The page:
A Lesson in Music
Jean Daive was born in 1941. This book is part 7 of his multi-volume work, Narration d'equilibre, of which 9 parts have appeared between 1982 and 1990. He is known as one of the important French avant-garde poets. His first book, Decimale blanche (MdF, 1967) was translated in German by Paul Celan, into English by Cid Corman (White Decimal, Origin, 1969).
"...technically brilliant and intellectually rich... a restrained, tightly controlled work of wit and elegance, more classical than romantic, more objective than subjective, more a work of highbrow intellect than of somatic, gut-wrenching fury."
– Dawn Michelle Baude, American Book Review
"The elegance of this book lies rooted in the sultriness of naming and the eroticism of possessing--and paradoxically, the unreliability of writing to specifically name or possess anything. Daive's poetry is immersed within the blurs, perforations, negatives and details that surround objects.... The force of words that can simultaneously cradle and destroy the space of thought is what Daive's poetry masters. He charts the movements from thought to word, from desire to touch, with the eye of one tracking a barely visible ship on the horizon."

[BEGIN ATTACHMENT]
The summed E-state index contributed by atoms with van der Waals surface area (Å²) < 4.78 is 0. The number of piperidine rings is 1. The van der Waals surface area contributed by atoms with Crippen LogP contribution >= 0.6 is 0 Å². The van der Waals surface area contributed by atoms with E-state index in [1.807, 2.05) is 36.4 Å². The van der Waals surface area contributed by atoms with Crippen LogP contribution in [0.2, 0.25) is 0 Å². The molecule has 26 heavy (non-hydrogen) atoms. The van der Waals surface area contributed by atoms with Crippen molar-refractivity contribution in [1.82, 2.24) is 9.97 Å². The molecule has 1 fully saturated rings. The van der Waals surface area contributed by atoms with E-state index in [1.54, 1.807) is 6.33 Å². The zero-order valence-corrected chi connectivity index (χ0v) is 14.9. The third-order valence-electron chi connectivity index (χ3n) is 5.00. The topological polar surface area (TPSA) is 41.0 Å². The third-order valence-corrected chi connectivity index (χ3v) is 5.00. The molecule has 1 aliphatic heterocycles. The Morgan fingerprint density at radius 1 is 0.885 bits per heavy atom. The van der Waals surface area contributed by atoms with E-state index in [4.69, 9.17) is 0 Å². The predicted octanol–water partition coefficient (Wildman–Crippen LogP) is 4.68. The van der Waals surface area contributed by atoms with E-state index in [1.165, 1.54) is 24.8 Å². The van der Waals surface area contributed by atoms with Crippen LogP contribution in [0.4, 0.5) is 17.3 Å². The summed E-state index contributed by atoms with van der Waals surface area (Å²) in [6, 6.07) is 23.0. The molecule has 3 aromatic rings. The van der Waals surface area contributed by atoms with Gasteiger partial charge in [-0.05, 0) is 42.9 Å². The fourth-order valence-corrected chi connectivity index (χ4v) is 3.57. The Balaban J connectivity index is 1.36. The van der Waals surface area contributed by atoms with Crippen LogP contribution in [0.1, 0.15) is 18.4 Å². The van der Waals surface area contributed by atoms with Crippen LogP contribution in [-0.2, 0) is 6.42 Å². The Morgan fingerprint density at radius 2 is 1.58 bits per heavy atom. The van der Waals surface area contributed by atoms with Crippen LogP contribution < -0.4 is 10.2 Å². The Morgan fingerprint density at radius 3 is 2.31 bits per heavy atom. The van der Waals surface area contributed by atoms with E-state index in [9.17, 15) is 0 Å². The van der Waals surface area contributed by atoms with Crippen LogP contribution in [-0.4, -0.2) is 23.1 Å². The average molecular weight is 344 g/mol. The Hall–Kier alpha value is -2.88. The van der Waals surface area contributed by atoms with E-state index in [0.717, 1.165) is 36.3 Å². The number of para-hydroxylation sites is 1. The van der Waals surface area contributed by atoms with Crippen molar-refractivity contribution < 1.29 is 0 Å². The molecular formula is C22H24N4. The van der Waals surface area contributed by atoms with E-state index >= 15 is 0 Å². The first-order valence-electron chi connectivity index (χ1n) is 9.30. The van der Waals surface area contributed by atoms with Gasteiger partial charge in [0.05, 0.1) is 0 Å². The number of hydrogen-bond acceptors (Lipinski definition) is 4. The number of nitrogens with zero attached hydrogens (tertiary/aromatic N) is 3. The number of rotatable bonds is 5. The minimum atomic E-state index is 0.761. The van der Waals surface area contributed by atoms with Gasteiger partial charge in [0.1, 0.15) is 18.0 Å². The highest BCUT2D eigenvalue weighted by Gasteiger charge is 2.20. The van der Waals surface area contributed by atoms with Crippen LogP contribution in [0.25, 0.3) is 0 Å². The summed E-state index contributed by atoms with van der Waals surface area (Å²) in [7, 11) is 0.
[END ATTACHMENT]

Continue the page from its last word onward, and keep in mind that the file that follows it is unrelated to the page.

– Kristin Prevallet, Taproot
"Unlike some of his contemporaries, he does not avoid drama. The very silences between his short verbal disjuctive constructs carry emotion--like erratic nervous ticks. Behind the fracturing of his sentences, there is a narrative movement...like fast-moving films. Memory breaks into the present, making what is present veiled, but the action is always engaging, even dramatic, yet strangely disengaged as with the hysterical girl and the man who is 'north of human'."
– Harriet Zinnes, Small Press